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KRM tax stirs up mix of opposition

Holly Caretta, an employee of Mayfair Rent-A-Car talks with Paul Renning in the lot outside the 2727 E. Layton Ave. location Monday. They are reflected in a Toyota Prius rental car.  Photo by Charles Auer

Holly Caretta goes over a contract with Jim Cenagy, who was returning a rented car to the Mayfair Rent-A-Car, 2727 E. Layton Ave., Monday. Photo by Charles Auer

Sean Ryan

Pro-transit groups, residents and car-rental companies are scrambling for the best argument for why someone else should pay for the Kenosha-Racine-Milwaukee Commuter Link.

The Wisconsin Senate and Assembly versions of the state budget propose paying for the estimated $200 million project with a car-rental tax increase. Car-rental companies and pro-train groups oppose the tax increase, preferring a sales tax to raise the project money.

But a sales tax increase in Kenosha, Racine and Milwaukee counties would incur the wrath of residents.

“We are definitely butting heads on that,” said Kandy Meyers, president of the Racine Taxpayers Association, which opposes any tax increase for the project. “But we just have to on this point.”

The Wisconsin Car Rental Alliance is threatening to sue the state if the car-rental fee increase stays in the budget. The tax would crush car-rental companies by scaring away customers, forcing the companies to hire fewer workers and buy fewer cars, said Dan Ewald, president and owner of Mayfair Rent-A-Car, which has 10 stores in southeastern Wisconsin.

“We’ve been put in a position now where, quite frankly, the industry is going to have to be quite aggressive on this,” Ewald said. “Frankly, we’re just not seeing much cooperation on this from Madison.”

The Coalition for Advancing Transit, on the other hand, would settle for the car-rental tax but prefers the sales tax increase to pay for the KRM project, said Kristi Luzar, program manager for the Urban Economic Development Association of Wisconsin Inc., a Milwaukee-based member of the coalition.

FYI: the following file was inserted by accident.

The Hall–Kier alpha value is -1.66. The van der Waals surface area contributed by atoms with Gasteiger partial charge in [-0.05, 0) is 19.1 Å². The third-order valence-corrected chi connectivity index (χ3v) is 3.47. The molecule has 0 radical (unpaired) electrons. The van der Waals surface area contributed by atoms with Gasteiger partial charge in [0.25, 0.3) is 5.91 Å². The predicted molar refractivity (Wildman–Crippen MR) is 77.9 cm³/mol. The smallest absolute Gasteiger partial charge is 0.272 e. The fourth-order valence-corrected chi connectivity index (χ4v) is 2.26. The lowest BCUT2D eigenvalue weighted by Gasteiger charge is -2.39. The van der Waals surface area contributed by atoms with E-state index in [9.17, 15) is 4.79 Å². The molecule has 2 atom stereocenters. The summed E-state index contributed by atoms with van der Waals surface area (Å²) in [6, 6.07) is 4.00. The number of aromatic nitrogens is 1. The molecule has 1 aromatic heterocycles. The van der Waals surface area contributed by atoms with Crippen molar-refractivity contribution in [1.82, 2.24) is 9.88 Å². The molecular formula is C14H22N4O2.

“Right now it’s tricky,” she said, “because we want to still be engaged in the process, and you don’t want to create such an anti-whatever stance that you can’t really advocate for anything.”

Ewald and Luzar agreed the sales tax would be a steadier source of money than car rentals. That, in turn, would improve the region’s chance to get federal money to help pay for the project.

The transit coalition this week will send out an alert to members asking them to contact legislators to lobby in favor of the sales tax, Luzar said.

Meanwhile, groups such as Meyers’ taxpayers association will keep pushing for the KRM to use only private money.

“It’s not that we completely disagree with having a train or anything,” Meyers said. “Our group’s purpose is to take the hard line and make sure it makes fiscal sense.”

The Coalition for Advancing Transit has not approached the Wisconsin Car Rental Alliance to team up in a push for a sales tax, Luzar said. Although there may be other groups that would stamp their feet against a sales tax increase, organizations such as the transit coalition or car rental alliance can make their voices stand out, she said.

“I think you could have just as big of a politically charged fight with the rental-car fee, too,” Luzar said, “just because it’s such a small population you are targeting.”


  1. I strongly disagree that a sales tax to advance area transit would “incur the wrath of residents”. For one thing, poll respondents in Kenosha and Racine have consistently supported the KRM Line concept though it’s common knowledge that a sales tax would probably be necessary for that; for another, it would remove the burden of transit from property-tax rolls, where they have been for decades. Kenosha, for example, pays nearly $2 million annually to support local transit. And thirdly, at area RTA hearings I attended over the winter and spring, the sales-tax topic was hardly mentioned by anyone who spoke.

  2. The whole thing misses the point: While we argue about where the money will come from to pay for it, I don’t hear anyone arguing the case for where the riders will come from, to sustain it.
    There’s a reason Amtrack is government subsidized…it’s the PBS of transportation.
    Do the math! And try to understand the independent, freedom-loving American citizen. Realistic ridership projections (I stress ‘realistic’)…it would be cheaper to buy all the riders a new economy car…heck, at the same time we’d help the bailout of GM (Government Motors)
    Of course, like everything else…we could simply declare it a ‘crisis’, relate it to global warming, errr I mean climate change, and government simply mandates it’s use.

  3. I too would prefer the sales tax option, but will do with the rental car fee. It is time for Southeast Wisconsin to move forward with transit!

    @Warren ALL forms of transportation are subsidized.

  4. I personally disagree with the tax on car rentals. I do not rent your typical car when I need to. I use a service called Zipcar. This service offers insurance, gas, mileage and maintenance costs all rolled into an affordable and clean rental car. The going rate is $7 an hour. If I only need a car for an hour, that raises the price to $20. It doesn’t even pay to go get groceries with (my main usage.)

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